There are many ways to go about using a shooting board. David Charlesworth has an excellent DVD on the topic that explores his simple shooting board and the techniques to use it. I’ve used his shooting board and his techniques with excellent results. But perhaps because of my American-ness, I do it differently. Charlesworth takes a pass with the plane, then pushes the work up against the sole of the tool and makes another pass. He repeats this until he makes a full-width cut and is at his destination length. I usually use his technique when reducing boards in length, but do it a bit differently when correcting the angle on the end of a board.

So I start with my out with a board I’ve trimmed on our out-of-whack (surprise!) miter saw. It’s out by a couple degrees. I put plane in the track (I always use a heavy plane with an iron that is sharpened straight across). Then I put the jointed edge of the board against the shooting board’s fence and show the wonky end to the plane’s sole. That shows me which corner is high and which corner is low.

Now relieve the corner of the work that will go against the fence. Cut a tiny bevel with a chisel to reduce blow-out on the end. If I am working to a knife line I’ll chisel the corner to that line.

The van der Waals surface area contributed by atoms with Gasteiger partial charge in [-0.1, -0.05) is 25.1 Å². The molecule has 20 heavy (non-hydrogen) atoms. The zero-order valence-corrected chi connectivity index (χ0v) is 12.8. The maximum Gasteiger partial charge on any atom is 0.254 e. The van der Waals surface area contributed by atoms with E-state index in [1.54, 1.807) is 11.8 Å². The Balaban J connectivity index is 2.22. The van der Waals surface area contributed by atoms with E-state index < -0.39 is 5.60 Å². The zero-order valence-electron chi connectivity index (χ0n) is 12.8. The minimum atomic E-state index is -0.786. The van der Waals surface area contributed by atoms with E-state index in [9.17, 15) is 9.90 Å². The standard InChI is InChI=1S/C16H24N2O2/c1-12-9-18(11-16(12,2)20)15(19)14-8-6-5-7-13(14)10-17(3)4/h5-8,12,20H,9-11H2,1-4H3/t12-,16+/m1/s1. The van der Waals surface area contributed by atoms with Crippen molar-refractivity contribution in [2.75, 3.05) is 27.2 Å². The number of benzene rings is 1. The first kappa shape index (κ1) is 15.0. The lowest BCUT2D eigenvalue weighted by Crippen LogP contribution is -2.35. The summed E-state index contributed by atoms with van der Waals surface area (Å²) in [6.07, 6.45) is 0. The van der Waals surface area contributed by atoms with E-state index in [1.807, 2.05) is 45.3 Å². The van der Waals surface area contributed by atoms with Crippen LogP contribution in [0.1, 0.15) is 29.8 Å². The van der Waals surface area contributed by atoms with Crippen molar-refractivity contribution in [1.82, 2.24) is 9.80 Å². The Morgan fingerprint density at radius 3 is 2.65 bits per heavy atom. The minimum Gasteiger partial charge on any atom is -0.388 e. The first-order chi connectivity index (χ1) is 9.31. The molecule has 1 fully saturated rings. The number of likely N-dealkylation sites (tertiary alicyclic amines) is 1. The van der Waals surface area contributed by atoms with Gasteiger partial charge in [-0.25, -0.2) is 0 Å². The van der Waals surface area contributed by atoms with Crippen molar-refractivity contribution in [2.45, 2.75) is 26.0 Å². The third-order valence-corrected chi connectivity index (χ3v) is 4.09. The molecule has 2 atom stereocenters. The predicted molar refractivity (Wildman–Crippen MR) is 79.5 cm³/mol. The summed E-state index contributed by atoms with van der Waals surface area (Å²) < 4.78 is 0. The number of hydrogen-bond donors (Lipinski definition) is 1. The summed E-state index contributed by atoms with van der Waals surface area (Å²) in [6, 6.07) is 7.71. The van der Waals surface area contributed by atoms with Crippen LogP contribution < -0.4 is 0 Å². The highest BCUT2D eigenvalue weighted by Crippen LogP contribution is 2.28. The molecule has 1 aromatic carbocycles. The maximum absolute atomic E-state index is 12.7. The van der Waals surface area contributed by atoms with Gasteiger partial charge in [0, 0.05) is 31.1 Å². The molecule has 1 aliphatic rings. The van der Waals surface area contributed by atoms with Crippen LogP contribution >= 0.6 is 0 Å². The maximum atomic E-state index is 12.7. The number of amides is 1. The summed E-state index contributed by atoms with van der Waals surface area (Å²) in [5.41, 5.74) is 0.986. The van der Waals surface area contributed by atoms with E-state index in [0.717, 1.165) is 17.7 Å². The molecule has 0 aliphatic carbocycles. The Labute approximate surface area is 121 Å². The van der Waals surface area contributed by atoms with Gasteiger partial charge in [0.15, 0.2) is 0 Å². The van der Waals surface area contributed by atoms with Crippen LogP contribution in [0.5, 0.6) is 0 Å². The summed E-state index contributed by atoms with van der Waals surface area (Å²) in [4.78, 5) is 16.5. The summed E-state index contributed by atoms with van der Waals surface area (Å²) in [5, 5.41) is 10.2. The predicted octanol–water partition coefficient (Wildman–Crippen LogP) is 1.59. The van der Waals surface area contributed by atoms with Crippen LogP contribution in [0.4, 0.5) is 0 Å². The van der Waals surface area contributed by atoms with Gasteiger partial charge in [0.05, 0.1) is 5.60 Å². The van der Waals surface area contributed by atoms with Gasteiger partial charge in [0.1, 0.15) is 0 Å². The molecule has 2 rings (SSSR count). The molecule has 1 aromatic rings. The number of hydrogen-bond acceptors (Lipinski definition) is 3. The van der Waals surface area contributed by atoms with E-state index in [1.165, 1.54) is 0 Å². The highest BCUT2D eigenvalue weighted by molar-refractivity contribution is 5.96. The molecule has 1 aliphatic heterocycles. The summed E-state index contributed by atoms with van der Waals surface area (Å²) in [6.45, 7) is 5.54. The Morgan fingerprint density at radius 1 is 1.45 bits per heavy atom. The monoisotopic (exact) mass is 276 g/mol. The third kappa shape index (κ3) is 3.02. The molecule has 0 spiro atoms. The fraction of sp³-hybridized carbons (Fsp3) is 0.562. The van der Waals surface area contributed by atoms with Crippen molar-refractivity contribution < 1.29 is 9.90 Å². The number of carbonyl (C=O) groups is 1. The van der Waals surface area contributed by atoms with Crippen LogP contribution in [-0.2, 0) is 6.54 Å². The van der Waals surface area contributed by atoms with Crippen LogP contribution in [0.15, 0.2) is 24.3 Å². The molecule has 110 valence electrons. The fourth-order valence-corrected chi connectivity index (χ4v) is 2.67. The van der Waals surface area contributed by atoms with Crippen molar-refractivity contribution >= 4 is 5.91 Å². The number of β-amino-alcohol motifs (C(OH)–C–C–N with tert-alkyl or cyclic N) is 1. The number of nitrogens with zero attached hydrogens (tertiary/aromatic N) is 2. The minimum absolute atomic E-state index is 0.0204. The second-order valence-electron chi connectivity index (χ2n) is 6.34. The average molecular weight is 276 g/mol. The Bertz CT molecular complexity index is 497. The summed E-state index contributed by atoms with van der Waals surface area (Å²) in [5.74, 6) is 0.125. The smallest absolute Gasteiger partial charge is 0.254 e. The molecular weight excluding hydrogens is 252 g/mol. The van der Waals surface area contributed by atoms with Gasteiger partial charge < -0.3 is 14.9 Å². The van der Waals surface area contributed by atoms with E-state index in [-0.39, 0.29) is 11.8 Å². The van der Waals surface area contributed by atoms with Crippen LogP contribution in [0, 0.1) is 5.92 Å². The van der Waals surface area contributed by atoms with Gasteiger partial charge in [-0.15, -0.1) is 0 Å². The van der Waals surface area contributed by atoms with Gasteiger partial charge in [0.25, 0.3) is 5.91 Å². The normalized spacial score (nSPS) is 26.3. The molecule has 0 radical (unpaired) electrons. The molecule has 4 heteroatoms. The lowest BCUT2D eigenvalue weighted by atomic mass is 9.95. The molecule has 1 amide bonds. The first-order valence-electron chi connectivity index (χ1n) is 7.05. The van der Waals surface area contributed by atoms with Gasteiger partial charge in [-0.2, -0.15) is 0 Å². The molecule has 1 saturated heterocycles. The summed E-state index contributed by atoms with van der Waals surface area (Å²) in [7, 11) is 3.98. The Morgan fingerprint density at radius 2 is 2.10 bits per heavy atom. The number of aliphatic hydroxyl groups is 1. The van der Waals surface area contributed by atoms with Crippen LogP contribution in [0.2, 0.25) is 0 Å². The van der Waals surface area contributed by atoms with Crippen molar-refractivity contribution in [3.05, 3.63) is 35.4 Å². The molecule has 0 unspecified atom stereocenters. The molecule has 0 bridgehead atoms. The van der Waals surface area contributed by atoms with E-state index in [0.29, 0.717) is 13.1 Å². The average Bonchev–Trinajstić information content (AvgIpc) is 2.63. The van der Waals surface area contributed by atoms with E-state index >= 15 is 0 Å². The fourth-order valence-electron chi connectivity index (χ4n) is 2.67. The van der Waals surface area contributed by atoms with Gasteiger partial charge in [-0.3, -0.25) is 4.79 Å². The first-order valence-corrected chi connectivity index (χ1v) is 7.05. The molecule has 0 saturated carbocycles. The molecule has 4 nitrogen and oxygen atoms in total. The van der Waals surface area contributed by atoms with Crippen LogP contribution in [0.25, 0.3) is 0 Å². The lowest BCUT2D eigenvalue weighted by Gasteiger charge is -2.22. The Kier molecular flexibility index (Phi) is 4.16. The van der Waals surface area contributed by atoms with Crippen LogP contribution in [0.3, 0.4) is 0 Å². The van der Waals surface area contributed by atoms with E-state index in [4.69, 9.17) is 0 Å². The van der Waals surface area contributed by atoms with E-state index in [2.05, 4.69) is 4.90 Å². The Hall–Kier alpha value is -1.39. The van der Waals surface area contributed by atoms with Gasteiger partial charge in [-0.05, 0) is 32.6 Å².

I take the plane off the track and position the board so the low corner is flush to the track and the high corner stick out over the track. Then I push the work against the fence (push hard!) and then place the plane in the track and begin planing. Focus on pushing the plane down and forward. Use just enough force against your workpiece to keep the tool in the cut. If you push too much to the side you’ll push the work out of position instead of cutting it.

When the plane stops cutting, the edge is square. Check your work to confirm.

The Connor shooting board is available in both left- and right-hand versions and is $95. For woodworkers who don’t want to build one or question their ability to do so, I think it’s an excellent way to get a jump-start on shooting.

– Christopher Schwarz

2 thoughts on “Shooting Board: A Review and Primer

  1. jbellas

    Chris,

    Before the advent of the electric thickness planer, woodworkers used handplanes to dimension boards into workable planks. I own several hand planes but no electric thickness planer. Therefore, many of the shooting boards I’ve seen are for planing either the end grain or the sides of the board, reserved for jointing. I would like to see a shooting board for planing the tops/bottoms of boards, short of designing one from scratch. Are you aware of the existence of such a jig? If so, please share. Thanks.

    Sincerely,

    Jim Bellas, Cincinnati, OH

  2. Grumps

    Cris, In “Making Woodwork Aids & Devices” Revised Edition by Robert Wearing. He describes an improved shooting board on page 76 figure 98. It has a bridge like support side that supports above and below the blade. Do you have any thoughts on this device and have you seen one in action?